Looking for Mr. Right (Academically Speaking)

My younger daughter is a high school senior.  But she has been looking for colleges since she was a freshman in high school.  There have been passionate flirtations, come hither glances from more brochures than you want to imagine (honest to God, we could take over a landfill with the brochures for colleges she’d never heard of, and the colleges she is interested in have spent unbelievable amounts of money and resources  on her and her fellow seniors).  About a year ago she was pretty sure she’d met The One, the college that would make her life full of meaning and joy.  Or something along that line.

She has certain rock-hard criteria: small liberal arts college.  Not in California.  Not necessarily in a city (maybe even not in a city, but that’s negotiable).  Good record on sustainability and social responsibility.  Good departments for Sociology, Women’s and Gender Studies, and American Studies.  Not cliquey. Diversity, outward focus, etc.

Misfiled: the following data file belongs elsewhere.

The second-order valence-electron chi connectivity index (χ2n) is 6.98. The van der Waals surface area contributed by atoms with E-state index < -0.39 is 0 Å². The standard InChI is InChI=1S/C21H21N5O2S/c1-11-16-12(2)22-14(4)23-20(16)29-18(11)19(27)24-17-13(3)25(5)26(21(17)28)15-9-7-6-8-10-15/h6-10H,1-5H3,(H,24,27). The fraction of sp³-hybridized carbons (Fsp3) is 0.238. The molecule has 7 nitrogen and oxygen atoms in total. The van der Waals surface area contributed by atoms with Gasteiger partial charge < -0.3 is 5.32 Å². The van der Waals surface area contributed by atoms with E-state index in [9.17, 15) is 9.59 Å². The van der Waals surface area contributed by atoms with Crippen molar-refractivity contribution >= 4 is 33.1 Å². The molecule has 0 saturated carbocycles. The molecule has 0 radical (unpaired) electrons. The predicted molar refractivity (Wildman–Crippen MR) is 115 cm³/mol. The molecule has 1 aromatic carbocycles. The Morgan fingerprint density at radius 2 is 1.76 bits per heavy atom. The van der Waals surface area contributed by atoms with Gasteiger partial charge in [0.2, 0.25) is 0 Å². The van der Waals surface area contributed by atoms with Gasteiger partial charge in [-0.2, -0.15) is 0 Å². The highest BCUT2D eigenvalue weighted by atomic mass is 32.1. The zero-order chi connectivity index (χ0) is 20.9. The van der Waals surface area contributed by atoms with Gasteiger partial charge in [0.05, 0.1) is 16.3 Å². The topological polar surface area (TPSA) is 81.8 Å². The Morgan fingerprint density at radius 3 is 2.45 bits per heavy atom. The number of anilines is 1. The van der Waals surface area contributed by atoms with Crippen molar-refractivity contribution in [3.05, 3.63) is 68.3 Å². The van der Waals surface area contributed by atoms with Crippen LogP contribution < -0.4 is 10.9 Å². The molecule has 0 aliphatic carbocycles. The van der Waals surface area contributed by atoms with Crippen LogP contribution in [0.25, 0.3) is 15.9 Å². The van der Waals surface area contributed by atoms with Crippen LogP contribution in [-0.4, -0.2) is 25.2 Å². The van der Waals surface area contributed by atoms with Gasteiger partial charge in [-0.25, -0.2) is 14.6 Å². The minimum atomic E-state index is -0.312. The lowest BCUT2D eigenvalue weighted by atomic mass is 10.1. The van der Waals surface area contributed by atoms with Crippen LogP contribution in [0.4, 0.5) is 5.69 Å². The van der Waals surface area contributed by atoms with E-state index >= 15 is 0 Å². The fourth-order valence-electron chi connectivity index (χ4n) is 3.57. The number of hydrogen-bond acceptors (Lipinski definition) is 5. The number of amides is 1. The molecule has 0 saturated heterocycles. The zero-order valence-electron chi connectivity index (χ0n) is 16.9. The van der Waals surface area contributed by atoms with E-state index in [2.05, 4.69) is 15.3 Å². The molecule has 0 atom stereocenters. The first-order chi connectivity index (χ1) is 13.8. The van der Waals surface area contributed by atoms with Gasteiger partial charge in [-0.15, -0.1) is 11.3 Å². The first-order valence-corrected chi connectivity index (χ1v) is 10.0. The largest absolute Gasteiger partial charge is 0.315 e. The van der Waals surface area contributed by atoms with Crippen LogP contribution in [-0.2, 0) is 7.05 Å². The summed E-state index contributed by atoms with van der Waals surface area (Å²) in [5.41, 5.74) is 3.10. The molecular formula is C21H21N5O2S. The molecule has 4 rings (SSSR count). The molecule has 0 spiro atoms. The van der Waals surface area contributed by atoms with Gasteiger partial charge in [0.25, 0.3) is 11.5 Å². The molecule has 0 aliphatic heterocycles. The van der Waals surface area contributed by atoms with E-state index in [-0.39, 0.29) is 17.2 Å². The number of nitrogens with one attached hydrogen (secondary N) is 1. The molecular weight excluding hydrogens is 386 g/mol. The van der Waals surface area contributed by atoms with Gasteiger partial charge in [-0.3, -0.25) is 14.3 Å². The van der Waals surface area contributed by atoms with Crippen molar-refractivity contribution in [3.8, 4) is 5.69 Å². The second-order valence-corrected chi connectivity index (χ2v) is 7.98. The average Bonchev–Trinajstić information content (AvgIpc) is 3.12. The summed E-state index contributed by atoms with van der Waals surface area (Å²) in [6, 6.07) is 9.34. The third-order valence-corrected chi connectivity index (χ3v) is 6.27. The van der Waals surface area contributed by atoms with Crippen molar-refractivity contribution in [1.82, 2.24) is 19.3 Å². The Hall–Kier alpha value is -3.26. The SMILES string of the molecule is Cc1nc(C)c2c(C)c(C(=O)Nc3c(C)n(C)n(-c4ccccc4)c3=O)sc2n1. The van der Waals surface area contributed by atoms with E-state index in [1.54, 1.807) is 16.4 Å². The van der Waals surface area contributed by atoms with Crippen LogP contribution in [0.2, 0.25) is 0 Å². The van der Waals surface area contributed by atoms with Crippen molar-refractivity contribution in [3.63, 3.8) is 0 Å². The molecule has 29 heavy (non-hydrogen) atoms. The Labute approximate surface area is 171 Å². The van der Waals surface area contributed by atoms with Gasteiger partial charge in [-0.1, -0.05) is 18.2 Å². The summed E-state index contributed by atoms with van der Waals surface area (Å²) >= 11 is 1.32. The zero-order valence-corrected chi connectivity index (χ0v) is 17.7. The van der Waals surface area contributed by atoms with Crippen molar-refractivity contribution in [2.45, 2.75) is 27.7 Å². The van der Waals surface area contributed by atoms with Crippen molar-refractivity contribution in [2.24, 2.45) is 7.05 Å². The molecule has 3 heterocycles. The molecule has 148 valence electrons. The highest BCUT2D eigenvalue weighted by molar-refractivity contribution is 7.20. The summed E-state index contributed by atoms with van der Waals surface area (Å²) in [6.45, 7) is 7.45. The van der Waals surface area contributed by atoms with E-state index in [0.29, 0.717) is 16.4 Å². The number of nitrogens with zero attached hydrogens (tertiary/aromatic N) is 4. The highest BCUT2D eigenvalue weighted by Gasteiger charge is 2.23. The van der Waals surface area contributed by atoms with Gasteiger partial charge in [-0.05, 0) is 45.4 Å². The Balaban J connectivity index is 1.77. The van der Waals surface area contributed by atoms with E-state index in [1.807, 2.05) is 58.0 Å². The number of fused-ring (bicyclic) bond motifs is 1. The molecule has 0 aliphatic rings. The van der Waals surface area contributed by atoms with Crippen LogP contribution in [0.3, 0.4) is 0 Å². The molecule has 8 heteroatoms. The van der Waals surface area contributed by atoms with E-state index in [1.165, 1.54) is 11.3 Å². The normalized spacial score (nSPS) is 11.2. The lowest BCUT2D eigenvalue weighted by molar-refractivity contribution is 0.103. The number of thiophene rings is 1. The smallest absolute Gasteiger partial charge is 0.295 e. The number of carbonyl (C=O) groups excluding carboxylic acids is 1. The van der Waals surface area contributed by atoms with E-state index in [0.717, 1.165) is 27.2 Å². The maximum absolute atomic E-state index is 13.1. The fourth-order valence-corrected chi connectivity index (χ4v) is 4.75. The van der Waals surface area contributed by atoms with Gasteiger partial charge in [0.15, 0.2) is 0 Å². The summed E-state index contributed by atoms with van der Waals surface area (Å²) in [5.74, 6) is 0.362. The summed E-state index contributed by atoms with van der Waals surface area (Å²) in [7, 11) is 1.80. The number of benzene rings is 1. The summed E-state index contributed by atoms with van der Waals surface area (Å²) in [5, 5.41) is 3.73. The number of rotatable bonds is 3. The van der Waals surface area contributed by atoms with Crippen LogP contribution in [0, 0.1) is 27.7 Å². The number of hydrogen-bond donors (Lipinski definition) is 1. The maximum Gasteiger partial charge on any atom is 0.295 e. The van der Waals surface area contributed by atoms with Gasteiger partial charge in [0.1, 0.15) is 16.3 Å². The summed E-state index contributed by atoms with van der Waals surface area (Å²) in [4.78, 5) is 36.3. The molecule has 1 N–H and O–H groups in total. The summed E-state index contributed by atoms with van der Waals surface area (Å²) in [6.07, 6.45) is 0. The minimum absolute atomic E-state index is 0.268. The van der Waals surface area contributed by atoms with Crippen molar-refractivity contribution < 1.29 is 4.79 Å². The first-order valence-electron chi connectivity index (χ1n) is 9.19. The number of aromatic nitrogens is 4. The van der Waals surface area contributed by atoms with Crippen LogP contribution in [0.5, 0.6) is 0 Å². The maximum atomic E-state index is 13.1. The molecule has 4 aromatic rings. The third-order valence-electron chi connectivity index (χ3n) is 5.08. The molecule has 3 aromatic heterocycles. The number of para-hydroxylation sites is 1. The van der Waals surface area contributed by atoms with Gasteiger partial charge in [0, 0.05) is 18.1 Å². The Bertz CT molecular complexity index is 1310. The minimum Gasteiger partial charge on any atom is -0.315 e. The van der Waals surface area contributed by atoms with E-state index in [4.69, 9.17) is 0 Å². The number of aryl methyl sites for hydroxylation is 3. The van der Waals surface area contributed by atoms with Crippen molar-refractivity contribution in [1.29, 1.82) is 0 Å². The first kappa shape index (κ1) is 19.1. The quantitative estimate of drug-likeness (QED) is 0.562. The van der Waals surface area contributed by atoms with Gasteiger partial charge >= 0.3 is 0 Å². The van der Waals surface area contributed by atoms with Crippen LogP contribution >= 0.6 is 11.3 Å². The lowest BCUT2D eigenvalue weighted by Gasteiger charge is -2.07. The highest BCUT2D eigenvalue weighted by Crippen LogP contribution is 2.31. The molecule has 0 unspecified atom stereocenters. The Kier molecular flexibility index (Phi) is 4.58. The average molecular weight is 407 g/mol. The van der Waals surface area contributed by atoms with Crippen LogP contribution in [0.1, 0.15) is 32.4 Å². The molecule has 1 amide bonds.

Last summer, before she took off for a summer course in Washington DC, she and her dad took a road-trip through the Northeast, visiting schools in New York (2) and Connecticut (3).  The visit to schools in Vermont and Massachusetts were scotched because of the Asiana Airlines crash, which knocked their schedule into a cocked hat, as the saying is.  She came home inspired and impressed, but not overwhelmed.  No school had yet knocked the One True College from its position in her heart.